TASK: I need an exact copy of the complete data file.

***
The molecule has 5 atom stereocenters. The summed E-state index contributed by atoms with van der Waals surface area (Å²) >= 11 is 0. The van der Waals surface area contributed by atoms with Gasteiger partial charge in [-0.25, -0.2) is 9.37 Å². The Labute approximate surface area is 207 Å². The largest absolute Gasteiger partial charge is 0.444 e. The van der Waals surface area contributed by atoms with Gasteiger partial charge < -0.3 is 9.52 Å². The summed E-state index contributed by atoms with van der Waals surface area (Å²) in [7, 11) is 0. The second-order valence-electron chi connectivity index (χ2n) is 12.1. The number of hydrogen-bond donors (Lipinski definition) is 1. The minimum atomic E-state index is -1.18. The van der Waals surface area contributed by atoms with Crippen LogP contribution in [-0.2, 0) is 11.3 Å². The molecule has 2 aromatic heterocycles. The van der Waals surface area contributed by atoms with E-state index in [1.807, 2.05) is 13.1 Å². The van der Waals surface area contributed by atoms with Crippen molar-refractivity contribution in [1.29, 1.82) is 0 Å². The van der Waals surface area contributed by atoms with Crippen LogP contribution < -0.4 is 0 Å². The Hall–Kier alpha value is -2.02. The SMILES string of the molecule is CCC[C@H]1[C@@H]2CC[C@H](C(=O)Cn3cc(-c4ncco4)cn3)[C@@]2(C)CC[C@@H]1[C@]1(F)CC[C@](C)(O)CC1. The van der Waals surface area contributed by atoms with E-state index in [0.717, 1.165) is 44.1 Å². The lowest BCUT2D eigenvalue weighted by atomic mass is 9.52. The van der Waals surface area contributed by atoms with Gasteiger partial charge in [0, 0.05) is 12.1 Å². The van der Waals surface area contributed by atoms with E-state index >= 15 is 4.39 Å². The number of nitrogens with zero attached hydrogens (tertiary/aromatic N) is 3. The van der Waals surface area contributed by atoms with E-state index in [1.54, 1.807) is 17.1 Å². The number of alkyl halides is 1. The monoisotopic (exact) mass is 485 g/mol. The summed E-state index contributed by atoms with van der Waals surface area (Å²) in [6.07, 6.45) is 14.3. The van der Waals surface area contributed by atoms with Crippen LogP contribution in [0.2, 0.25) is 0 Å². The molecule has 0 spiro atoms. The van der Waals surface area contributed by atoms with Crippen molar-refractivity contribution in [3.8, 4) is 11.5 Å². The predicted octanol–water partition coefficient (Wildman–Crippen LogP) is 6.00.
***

The molecule has 5 atom stereocenters. The summed E-state index contributed by atoms with van der Waals surface area (Å²) >= 11 is 0. The van der Waals surface area contributed by atoms with Gasteiger partial charge in [-0.25, -0.2) is 9.37 Å². The Labute approximate surface area is 207 Å². The largest absolute Gasteiger partial charge is 0.444 e. The van der Waals surface area contributed by atoms with Gasteiger partial charge < -0.3 is 9.52 Å². The summed E-state index contributed by atoms with van der Waals surface area (Å²) in [7, 11) is 0. The second-order valence-electron chi connectivity index (χ2n) is 12.1. The number of hydrogen-bond donors (Lipinski definition) is 1. The minimum atomic E-state index is -1.18. The van der Waals surface area contributed by atoms with Crippen LogP contribution in [-0.2, 0) is 11.3 Å². The molecule has 2 aromatic heterocycles. The van der Waals surface area contributed by atoms with E-state index in [1.807, 2.05) is 13.1 Å². The van der Waals surface area contributed by atoms with Crippen molar-refractivity contribution in [1.29, 1.82) is 0 Å². The van der Waals surface area contributed by atoms with Crippen LogP contribution < -0.4 is 0 Å². The Hall–Kier alpha value is -2.02. The SMILES string of the molecule is CCC[C@H]1[C@@H]2CC[C@H](C(=O)Cn3cc(-c4ncco4)cn3)[C@@]2(C)CC[C@@H]1[C@]1(F)CC[C@](C)(O)CC1. The van der Waals surface area contributed by atoms with E-state index in [0.717, 1.165) is 44.1 Å². The lowest BCUT2D eigenvalue weighted by atomic mass is 9.52. The van der Waals surface area contributed by atoms with Gasteiger partial charge in [0, 0.05) is 12.1 Å². The van der Waals surface area contributed by atoms with E-state index >= 15 is 4.39 Å². The number of nitrogens with zero attached hydrogens (tertiary/aromatic N) is 3. The van der Waals surface area contributed by atoms with E-state index in [1.54, 1.807) is 17.1 Å². The number of alkyl halides is 1. The monoisotopic (exact) mass is 485 g/mol. The summed E-state index contributed by atoms with van der Waals surface area (Å²) in [6.07, 6.45) is 14.3. The van der Waals surface area contributed by atoms with Crippen LogP contribution in [0.2, 0.25) is 0 Å². The molecule has 0 spiro atoms. The van der Waals surface area contributed by atoms with Crippen molar-refractivity contribution in [3.8, 4) is 11.5 Å². The predicted octanol–water partition coefficient (Wildman–Crippen LogP) is 6.00.